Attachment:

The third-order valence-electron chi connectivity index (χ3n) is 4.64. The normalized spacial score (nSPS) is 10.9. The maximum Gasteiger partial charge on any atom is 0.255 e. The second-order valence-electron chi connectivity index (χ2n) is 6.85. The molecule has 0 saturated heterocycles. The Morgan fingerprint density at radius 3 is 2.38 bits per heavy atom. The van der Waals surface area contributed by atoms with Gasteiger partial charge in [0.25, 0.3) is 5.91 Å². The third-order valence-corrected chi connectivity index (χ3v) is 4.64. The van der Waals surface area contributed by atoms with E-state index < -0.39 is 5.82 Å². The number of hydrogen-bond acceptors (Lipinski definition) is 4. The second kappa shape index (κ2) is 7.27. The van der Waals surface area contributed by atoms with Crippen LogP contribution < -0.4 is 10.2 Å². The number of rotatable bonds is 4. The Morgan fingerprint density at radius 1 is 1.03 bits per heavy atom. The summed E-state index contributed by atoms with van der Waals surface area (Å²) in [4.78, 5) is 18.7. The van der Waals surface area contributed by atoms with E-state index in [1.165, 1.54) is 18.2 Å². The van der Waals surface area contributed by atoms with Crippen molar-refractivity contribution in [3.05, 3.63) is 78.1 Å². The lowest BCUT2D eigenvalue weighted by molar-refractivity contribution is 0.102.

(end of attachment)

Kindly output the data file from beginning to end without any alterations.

The third-order valence-electron chi connectivity index (χ3n) is 4.64. The normalized spacial score (nSPS) is 10.9. The maximum Gasteiger partial charge on any atom is 0.255 e. The second-order valence-electron chi connectivity index (χ2n) is 6.85. The molecule has 0 saturated heterocycles. The Morgan fingerprint density at radius 3 is 2.38 bits per heavy atom. The van der Waals surface area contributed by atoms with Gasteiger partial charge in [0.25, 0.3) is 5.91 Å². The third-order valence-corrected chi connectivity index (χ3v) is 4.64. The van der Waals surface area contributed by atoms with E-state index < -0.39 is 5.82 Å². The number of hydrogen-bond acceptors (Lipinski definition) is 4. The second kappa shape index (κ2) is 7.27. The van der Waals surface area contributed by atoms with Crippen LogP contribution < -0.4 is 10.2 Å². The number of rotatable bonds is 4. The Morgan fingerprint density at radius 1 is 1.03 bits per heavy atom. The summed E-state index contributed by atoms with van der Waals surface area (Å²) in [4.78, 5) is 18.7. The van der Waals surface area contributed by atoms with E-state index in [1.165, 1.54) is 18.2 Å². The van der Waals surface area contributed by atoms with Crippen molar-refractivity contribution in [3.05, 3.63) is 78.1 Å². The lowest BCUT2D eigenvalue weighted by molar-refractivity contribution is 0.102.